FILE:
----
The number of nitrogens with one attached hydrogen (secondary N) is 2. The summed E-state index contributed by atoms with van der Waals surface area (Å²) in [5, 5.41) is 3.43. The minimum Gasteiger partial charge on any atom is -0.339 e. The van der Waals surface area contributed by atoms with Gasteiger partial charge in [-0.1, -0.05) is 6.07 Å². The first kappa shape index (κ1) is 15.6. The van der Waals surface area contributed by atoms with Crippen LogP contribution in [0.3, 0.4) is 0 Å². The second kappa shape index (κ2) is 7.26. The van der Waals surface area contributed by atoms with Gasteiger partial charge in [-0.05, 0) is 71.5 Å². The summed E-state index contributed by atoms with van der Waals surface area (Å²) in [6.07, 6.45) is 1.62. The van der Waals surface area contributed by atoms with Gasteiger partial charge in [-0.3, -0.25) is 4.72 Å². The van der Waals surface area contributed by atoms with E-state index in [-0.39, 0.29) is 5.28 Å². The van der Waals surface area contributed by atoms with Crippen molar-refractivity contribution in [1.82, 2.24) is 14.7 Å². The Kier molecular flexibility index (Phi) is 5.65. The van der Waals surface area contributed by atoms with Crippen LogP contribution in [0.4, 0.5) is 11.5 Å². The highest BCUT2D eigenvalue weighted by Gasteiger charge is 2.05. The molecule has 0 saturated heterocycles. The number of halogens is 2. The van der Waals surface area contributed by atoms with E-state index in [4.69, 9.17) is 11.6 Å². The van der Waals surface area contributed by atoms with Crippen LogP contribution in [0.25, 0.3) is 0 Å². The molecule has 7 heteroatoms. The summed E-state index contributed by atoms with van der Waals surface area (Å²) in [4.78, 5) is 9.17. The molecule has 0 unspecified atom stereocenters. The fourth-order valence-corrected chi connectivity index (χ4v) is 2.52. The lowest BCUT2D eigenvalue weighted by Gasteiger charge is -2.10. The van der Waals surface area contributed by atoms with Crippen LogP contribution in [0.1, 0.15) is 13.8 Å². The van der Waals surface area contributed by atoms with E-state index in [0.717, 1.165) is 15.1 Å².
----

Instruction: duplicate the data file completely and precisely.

The number of nitrogens with one attached hydrogen (secondary N) is 2. The summed E-state index contributed by atoms with van der Waals surface area (Å²) in [5, 5.41) is 3.43. The minimum Gasteiger partial charge on any atom is -0.339 e. The van der Waals surface area contributed by atoms with Gasteiger partial charge in [-0.1, -0.05) is 6.07 Å². The first kappa shape index (κ1) is 15.6. The van der Waals surface area contributed by atoms with Crippen LogP contribution in [0.3, 0.4) is 0 Å². The second kappa shape index (κ2) is 7.26. The van der Waals surface area contributed by atoms with Gasteiger partial charge in [-0.05, 0) is 71.5 Å². The summed E-state index contributed by atoms with van der Waals surface area (Å²) in [6.07, 6.45) is 1.62. The van der Waals surface area contributed by atoms with Gasteiger partial charge in [-0.3, -0.25) is 4.72 Å². The van der Waals surface area contributed by atoms with E-state index in [-0.39, 0.29) is 5.28 Å². The van der Waals surface area contributed by atoms with Crippen molar-refractivity contribution in [1.82, 2.24) is 14.7 Å². The Kier molecular flexibility index (Phi) is 5.65. The van der Waals surface area contributed by atoms with Crippen LogP contribution in [0.4, 0.5) is 11.5 Å². The highest BCUT2D eigenvalue weighted by Gasteiger charge is 2.05. The molecule has 0 saturated heterocycles. The number of halogens is 2. The van der Waals surface area contributed by atoms with E-state index in [4.69, 9.17) is 11.6 Å². The van der Waals surface area contributed by atoms with Crippen LogP contribution in [0.25, 0.3) is 0 Å². The molecule has 7 heteroatoms. The summed E-state index contributed by atoms with van der Waals surface area (Å²) in [4.78, 5) is 9.17. The molecule has 0 unspecified atom stereocenters. The fourth-order valence-corrected chi connectivity index (χ4v) is 2.52. The lowest BCUT2D eigenvalue weighted by Gasteiger charge is -2.10. The van der Waals surface area contributed by atoms with Crippen LogP contribution in [0.1, 0.15) is 13.8 Å². The van der Waals surface area contributed by atoms with E-state index in [0.717, 1.165) is 15.1 Å².